In addition, the high temperature differences lead to problems with respect to the sealing and various material expansions.

OBJECTS OF THE INVENTION

There has continued to remain, therefore, a need for improving the pyrolysis drum briefly described in the foregoing.

It is one object of the present invention to provide a rotating pyrolysis drum of the type briefly described in the foregoing which substantially avoids the mentioned problems.

It is also an object of the present invention to provide a rotating pyrolysis drum with an effective seal assembly.

It is further an object of the invention to provide a rotating pyrolysis drum which is adapted to accommodate various material expansion conditions.

SUMMARY OF THE INVENTION

In accordance with one aspect of the present invention these objects are attained thereby that a seal disc is arranged on the circumferential wall of a hollow connection member at each one of the end faces of the drum, i.e., at the input end and at the output end for solid residues, respectively, and/or another rotating part of the drum. The seal disc has two sides and at these, respectively, sealingly abut, with play over the connection member and/or the other rotating part, contact rings, which contact rings can be slid onto the pertaining elements. The contact rings are, respectively, provided on their circumference with seals which are effective between them and the surrounding housing part or parts.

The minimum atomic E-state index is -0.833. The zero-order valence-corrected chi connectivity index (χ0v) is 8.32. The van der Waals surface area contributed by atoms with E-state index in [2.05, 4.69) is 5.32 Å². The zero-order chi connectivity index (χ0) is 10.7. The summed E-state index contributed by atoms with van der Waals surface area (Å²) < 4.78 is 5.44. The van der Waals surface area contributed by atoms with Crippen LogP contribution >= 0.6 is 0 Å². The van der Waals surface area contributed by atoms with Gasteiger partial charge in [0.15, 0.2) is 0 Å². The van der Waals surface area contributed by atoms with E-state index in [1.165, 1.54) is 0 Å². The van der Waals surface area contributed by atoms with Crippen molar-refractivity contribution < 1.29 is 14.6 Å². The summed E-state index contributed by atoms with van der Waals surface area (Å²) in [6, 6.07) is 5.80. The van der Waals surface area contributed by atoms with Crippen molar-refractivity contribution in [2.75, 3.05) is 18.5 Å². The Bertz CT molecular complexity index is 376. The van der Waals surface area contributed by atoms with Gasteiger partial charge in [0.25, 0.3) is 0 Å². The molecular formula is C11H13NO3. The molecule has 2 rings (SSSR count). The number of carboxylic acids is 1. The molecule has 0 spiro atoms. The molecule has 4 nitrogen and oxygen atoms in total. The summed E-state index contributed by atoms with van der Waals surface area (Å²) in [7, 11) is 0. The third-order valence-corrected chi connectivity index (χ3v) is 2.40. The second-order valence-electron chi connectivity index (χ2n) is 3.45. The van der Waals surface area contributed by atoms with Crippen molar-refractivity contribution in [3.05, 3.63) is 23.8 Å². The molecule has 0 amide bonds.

Instead of a seal assembly comprised of simple seal rings, labyrinth seals, and the like, which are sensitive to rough operation, for example, wobbling and similar imbalances and rotational problems, can be used in accordance with the present invention, in a simple and safe manner whereby a seal is achieved between the end faces of the seal disc and the contact rings, respectively. The seal disc rotates with the pyrolysis drum, whereas the contact rings, generally, do not rotate. On the other hand, provisions can be made to have the contact rings rotate in full or in part in conjunction with the rotation of the pertaining seal ring.